Markus Keller has long studied how grapevines respond to water stress, as the Washington wine industry uses deficit irrigation to bring about the complex flavors and quality of wine.
But extreme heat waves throw growers a curveball, and Keller, a Washington State University viticulturist, wants to understand how grapes respond to both heat and water stress.
Shifting climate patterns are increasing the frequency and duration of extreme heat waves in the summer, when grapes are ripening. “We don’t really know if that is a good thing or a bad thing,” Keller said.
Hot temperatures in the summer, typically defined as 95 degrees or higher, can cause sunburn and affect the acid development of fruit, he said.
Keller’s laboratory has three ongoing projects that explore heat effects and how to manage for them.
One, Keller and his colleagues call “The Double Whammy” experiment, because the vineyard management trial aims to study how grapes ripen under both water and heat stress together. The three-year study is funded by the Washington State Wine Commission’s Grape and Wine Research Program; 2021 is Year 2.
Through leaf removal and training, managing vines to expose fruit to morning sunshine is a common industry practice in Washington, especially for red varieties such as Cabernet Sauvignon, to develop pigments and tannins. However, Keller and graduate student Evan Fritzke are learning that too much sunshine — and the temperatures that come with it — has a negative effect on white wine grapes.
“Maybe we’ve been overdoing it,” Keller said.
To explore this in the trials, Fritzke removes leaves and trains shoots up when grapes are about pea-sized in July, exposing clusters to morning sunshine — just like normal industry practice. But come August, at veraison, he drops those shoots to shade the ripening fruit in both Chardonnay and Riesling grapes. Personnel changes prompted by the coronavirus and wildfire smoke have either delayed or skewed some results, but so far, they have found that post-veraison shading maintains higher levels of malic acid, a desired taste attribute in white wines, especially Riesling.
Researchers continue to analyze the sample berries at the university’s Wine Science Center in Richland.
Keller also is working on a project with Amit Dhingra, a plant genomics professor at WSU, to search for the expression of genes that control ripening in Cabernet Sauvignon and Riesling. It’s funded by a Specialty Crop Block Grant. They want to determine whether heat stress causes similar effects as water stress or if they combine for something unique, Keller said.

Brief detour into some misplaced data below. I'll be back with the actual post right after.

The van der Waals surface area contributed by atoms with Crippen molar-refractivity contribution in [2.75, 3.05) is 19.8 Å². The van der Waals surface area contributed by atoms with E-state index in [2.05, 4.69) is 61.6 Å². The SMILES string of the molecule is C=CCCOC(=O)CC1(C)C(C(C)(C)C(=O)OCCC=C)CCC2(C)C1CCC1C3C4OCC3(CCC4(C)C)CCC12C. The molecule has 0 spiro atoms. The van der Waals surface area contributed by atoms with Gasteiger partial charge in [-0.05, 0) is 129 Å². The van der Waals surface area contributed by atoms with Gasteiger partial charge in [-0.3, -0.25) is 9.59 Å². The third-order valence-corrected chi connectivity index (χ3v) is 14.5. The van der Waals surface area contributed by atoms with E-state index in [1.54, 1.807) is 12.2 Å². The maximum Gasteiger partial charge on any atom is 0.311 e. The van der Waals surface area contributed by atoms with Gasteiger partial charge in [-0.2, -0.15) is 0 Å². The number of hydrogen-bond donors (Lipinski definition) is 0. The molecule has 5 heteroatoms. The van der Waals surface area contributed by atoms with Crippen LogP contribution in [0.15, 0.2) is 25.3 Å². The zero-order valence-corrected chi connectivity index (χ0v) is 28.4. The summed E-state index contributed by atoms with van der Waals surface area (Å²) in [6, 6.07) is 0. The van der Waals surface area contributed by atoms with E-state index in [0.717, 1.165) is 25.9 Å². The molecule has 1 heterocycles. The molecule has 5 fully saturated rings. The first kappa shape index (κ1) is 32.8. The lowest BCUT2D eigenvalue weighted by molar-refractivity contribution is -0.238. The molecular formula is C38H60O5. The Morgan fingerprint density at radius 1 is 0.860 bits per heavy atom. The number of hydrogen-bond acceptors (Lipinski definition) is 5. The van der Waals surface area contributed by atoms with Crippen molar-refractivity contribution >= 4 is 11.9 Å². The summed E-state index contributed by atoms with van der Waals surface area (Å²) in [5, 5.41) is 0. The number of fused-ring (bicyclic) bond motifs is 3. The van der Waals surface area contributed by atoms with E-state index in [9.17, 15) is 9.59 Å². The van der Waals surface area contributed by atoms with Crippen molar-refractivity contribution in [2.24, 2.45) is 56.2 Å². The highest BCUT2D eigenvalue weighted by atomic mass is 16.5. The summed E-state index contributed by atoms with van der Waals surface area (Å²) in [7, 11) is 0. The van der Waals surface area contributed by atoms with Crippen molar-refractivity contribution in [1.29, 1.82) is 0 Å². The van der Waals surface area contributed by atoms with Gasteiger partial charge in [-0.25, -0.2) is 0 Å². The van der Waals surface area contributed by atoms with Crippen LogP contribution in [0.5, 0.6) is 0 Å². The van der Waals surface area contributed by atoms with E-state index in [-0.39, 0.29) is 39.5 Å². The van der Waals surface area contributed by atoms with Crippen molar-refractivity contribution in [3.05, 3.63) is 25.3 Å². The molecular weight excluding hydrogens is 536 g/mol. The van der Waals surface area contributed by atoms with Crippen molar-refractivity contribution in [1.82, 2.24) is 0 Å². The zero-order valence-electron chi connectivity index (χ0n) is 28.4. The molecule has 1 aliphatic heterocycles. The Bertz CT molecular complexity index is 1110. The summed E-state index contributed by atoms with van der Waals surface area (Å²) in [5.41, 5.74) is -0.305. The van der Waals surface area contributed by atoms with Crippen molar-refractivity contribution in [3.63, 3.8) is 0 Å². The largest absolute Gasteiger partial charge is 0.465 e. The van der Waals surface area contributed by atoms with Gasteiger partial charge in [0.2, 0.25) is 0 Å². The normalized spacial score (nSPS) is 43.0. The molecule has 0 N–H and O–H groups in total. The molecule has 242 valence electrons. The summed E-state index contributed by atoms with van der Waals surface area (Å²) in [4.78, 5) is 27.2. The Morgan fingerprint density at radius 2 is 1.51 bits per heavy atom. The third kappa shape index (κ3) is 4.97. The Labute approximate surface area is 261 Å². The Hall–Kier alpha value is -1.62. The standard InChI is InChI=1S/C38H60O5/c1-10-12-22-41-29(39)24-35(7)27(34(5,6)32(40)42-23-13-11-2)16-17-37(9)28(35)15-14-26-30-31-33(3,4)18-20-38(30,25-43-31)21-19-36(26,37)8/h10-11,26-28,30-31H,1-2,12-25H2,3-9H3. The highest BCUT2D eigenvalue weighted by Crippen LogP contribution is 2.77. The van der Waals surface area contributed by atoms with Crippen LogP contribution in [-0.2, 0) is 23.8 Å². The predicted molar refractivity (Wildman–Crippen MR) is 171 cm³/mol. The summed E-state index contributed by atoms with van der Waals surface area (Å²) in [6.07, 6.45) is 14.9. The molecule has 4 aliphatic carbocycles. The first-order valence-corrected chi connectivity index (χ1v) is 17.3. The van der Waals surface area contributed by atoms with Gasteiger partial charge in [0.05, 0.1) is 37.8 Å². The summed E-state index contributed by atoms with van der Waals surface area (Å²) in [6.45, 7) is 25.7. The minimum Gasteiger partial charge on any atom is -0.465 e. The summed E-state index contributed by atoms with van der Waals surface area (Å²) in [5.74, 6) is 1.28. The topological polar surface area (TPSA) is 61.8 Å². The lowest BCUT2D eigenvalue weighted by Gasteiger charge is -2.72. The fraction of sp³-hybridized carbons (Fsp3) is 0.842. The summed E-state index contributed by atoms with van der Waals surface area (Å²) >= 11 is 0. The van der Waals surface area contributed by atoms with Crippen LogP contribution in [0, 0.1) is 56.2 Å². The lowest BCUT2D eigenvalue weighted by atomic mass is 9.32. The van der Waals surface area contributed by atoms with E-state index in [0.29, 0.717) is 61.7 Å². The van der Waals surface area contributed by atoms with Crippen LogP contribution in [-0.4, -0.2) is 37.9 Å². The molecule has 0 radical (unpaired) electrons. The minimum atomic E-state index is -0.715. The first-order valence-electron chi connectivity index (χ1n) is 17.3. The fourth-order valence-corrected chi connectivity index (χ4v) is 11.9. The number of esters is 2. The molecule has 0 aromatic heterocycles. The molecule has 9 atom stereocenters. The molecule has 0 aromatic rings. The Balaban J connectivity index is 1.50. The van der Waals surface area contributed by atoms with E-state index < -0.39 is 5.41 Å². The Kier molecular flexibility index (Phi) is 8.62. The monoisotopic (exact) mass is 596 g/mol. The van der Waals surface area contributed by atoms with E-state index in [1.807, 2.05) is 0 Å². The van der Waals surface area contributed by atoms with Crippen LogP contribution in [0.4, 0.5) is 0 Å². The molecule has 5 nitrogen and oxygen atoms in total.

So far, Keller’s team has discovered that water stress controls canopy growth and other plant responses, so producers can use it as a tool with which they manage fruit qualities. However, the water stress itself does nothing directly to the fruit. Heat stress, on the other hand, drives fruit characteristics.
This debunks some popular wine production beliefs, Keller said.
One important bit of advice he offered for growers: Avoid water stress during heat waves.
Dhingra continues to work on the genetic analysis of the berries from the project.
A third project, Keller’s evaporative cooling trials, funded by the Northwest Center for Small Fruits Research, has shown that it’s possible to use a misting system to cool grapes without watering the soil, which would throw deficit irrigation programs out of whack. Postdoctoral scientist Ben-Min Chang developed the misting system, and, so far, they have determined they can do it without causing diseases. Now they are measuring the effects of evaporative cooling on wine quality, Keller said. Winemakers have speculated it will cause negative effects on flavors.
Climate change is real, and the industry needs to react, said Wade Wolfe, co-owner and winemaker at Thurston Wolfe Winery in Prosser. But he said that Keller’s research would help the wine industry with or without climate change.
“We’re trying to understand how we interact with climate change while we still maintain or even improve the quality of the fruit,” said Wolfe, who also sits on the wine commission’s research advisory committee.
But the benefits go beyond that, he argued. All wine-producing regions need research that aims to understand regional environmental constraints and how to adapt growing and winemaking practices to produce the best quality possible.
“We’re always trying to see what we can do … to optimize the quality of the wines we’re making,” Wolfe said. •
—by Ross Courtney